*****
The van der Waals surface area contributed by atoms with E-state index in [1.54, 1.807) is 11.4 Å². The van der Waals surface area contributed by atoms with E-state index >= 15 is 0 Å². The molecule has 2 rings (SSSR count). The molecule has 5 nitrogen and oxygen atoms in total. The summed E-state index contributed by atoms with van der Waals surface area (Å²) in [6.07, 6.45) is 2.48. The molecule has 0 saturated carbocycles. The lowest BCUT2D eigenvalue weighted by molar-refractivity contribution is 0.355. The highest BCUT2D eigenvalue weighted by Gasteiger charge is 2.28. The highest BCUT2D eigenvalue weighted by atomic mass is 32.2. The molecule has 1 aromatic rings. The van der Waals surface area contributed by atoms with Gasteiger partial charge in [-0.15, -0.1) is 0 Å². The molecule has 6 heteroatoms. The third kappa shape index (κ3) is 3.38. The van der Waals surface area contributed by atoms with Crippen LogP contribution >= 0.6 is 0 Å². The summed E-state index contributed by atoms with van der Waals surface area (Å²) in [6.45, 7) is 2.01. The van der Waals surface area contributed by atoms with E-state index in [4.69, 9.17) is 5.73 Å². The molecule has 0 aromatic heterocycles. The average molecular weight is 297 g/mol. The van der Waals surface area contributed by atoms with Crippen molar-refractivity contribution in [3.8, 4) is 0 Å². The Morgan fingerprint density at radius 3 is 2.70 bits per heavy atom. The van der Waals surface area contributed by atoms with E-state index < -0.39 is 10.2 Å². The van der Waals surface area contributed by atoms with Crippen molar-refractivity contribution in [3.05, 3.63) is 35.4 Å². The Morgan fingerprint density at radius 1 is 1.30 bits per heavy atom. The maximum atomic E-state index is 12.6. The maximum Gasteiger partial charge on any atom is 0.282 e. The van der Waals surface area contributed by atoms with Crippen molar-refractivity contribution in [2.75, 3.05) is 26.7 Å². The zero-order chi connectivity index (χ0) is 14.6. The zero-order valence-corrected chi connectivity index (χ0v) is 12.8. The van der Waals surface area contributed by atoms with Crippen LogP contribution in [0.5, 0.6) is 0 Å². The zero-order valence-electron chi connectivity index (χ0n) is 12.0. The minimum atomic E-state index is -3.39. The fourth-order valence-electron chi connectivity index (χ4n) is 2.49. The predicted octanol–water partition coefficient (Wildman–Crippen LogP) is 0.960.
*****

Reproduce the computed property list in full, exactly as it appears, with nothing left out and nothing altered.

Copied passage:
The van der Waals surface area contributed by atoms with E-state index in [1.54, 1.807) is 11.4 Å². The van der Waals surface area contributed by atoms with E-state index >= 15 is 0 Å². The molecule has 2 rings (SSSR count). The molecule has 5 nitrogen and oxygen atoms in total. The summed E-state index contributed by atoms with van der Waals surface area (Å²) in [6.07, 6.45) is 2.48. The molecule has 0 saturated carbocycles. The lowest BCUT2D eigenvalue weighted by molar-refractivity contribution is 0.355. The highest BCUT2D eigenvalue weighted by Gasteiger charge is 2.28. The highest BCUT2D eigenvalue weighted by atomic mass is 32.2. The molecule has 1 aromatic rings. The van der Waals surface area contributed by atoms with Gasteiger partial charge in [-0.15, -0.1) is 0 Å². The molecule has 6 heteroatoms. The third kappa shape index (κ3) is 3.38. The van der Waals surface area contributed by atoms with Crippen LogP contribution >= 0.6 is 0 Å². The summed E-state index contributed by atoms with van der Waals surface area (Å²) in [6.45, 7) is 2.01. The van der Waals surface area contributed by atoms with E-state index in [4.69, 9.17) is 5.73 Å². The molecule has 0 aromatic heterocycles. The average molecular weight is 297 g/mol. The van der Waals surface area contributed by atoms with Crippen molar-refractivity contribution in [3.8, 4) is 0 Å². The Morgan fingerprint density at radius 3 is 2.70 bits per heavy atom. The van der Waals surface area contributed by atoms with E-state index < -0.39 is 10.2 Å². The van der Waals surface area contributed by atoms with Crippen molar-refractivity contribution in [3.05, 3.63) is 35.4 Å². The Morgan fingerprint density at radius 1 is 1.30 bits per heavy atom. The maximum atomic E-state index is 12.6. The maximum Gasteiger partial charge on any atom is 0.282 e. The van der Waals surface area contributed by atoms with Crippen molar-refractivity contribution in [2.75, 3.05) is 26.7 Å². The zero-order chi connectivity index (χ0) is 14.6. The zero-order valence-corrected chi connectivity index (χ0v) is 12.8. The van der Waals surface area contributed by atoms with Crippen LogP contribution in [0.5, 0.6) is 0 Å². The zero-order valence-electron chi connectivity index (χ0n) is 12.0. The minimum atomic E-state index is -3.39. The fourth-order valence-electron chi connectivity index (χ4n) is 2.49. The predicted octanol–water partition coefficient (Wildman–Crippen LogP) is 0.960.